With sudden cancellations of train services being quite common these days, we decided not to take any risks with our Saturday morning flight to the US and to sleep in Narita tonight. When we passed by the airport to drop off our luggage, we were at first worried by a huge queue which wound itself out of the check-in hall and into the shop and restaurant area. But it turned out that this queue consisted exclusively of Chinese and ended at the counters of Air China, whereas the other counters were almost empty. This is the result of China evacuating its citizens from the quake-hit areas.
Apart from some people who looked like they were essentially camping in the airport, the situation looked more benign than feared. No screaming mobs.
Since we had time to kill, we passed by the Narita San temple complex, one of our favorite spots in the area. While the new buildings were in perfect order, older buildings seem to have taken the shaking worse. Most of them, along with essentially all vertical structures, such as stone lanterns and stone walls, were roped off. The park was completely closed. Upon closer inspection, it turned out that this was not uncalled for. Some of the lanterns had lost pieces or had even completely toppled over.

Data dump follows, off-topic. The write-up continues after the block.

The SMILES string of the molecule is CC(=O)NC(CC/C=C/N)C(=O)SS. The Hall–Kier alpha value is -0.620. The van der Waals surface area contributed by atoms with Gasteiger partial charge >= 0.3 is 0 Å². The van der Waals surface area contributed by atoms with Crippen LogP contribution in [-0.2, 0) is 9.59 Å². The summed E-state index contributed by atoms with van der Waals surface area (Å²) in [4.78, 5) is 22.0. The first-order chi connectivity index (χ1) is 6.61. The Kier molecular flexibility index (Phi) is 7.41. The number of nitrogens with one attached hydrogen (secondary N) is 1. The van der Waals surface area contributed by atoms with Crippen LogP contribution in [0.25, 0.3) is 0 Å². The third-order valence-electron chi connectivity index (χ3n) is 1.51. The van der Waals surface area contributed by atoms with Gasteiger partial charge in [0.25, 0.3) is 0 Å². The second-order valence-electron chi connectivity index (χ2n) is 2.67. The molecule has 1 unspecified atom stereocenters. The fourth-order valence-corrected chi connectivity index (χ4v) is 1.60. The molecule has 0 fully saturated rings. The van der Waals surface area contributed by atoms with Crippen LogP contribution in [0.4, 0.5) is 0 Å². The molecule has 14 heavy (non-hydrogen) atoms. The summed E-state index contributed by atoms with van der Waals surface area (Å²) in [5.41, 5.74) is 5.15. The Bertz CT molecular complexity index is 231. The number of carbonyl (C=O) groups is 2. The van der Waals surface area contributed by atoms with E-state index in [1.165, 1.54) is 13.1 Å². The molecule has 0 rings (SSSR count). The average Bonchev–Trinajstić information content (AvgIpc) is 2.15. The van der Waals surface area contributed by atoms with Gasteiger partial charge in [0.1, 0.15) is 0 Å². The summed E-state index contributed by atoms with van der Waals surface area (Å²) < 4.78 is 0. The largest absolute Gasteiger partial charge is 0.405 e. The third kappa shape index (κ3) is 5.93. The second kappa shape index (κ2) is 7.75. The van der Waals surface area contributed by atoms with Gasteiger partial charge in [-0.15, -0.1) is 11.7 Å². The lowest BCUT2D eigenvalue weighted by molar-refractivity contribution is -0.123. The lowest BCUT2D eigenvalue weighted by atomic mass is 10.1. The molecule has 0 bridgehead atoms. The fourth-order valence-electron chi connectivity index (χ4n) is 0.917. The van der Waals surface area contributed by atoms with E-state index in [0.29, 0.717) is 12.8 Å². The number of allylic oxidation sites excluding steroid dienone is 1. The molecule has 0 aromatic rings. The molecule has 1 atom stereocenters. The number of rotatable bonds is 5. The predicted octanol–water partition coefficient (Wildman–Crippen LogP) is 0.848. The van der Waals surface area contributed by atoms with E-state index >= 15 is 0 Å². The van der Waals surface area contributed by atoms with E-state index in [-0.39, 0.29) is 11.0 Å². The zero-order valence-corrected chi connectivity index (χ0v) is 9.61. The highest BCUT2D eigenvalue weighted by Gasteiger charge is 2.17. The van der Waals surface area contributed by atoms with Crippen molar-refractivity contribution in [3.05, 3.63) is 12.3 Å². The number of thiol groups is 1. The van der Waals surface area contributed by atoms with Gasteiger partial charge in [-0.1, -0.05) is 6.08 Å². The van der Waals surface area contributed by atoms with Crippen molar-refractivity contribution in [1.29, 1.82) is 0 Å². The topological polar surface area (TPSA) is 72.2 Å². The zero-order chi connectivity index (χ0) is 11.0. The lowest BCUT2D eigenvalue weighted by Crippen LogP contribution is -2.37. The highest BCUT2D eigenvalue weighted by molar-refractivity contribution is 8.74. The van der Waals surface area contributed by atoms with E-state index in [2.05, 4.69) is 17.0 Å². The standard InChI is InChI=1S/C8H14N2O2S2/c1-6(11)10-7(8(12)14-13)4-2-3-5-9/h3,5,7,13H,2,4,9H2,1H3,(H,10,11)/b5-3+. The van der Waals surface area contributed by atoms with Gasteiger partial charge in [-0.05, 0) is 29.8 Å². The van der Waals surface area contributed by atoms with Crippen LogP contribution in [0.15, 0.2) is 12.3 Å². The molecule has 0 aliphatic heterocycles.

In Narita, there are more signs of earthquake damage than in Tokyo, but it seems confined to older buildings. Nor is the damage severe, mostly only damaged roofs or pieces of facade fallen off.
On the whole, the town was much more quiet than usual, with a number of shops being closed.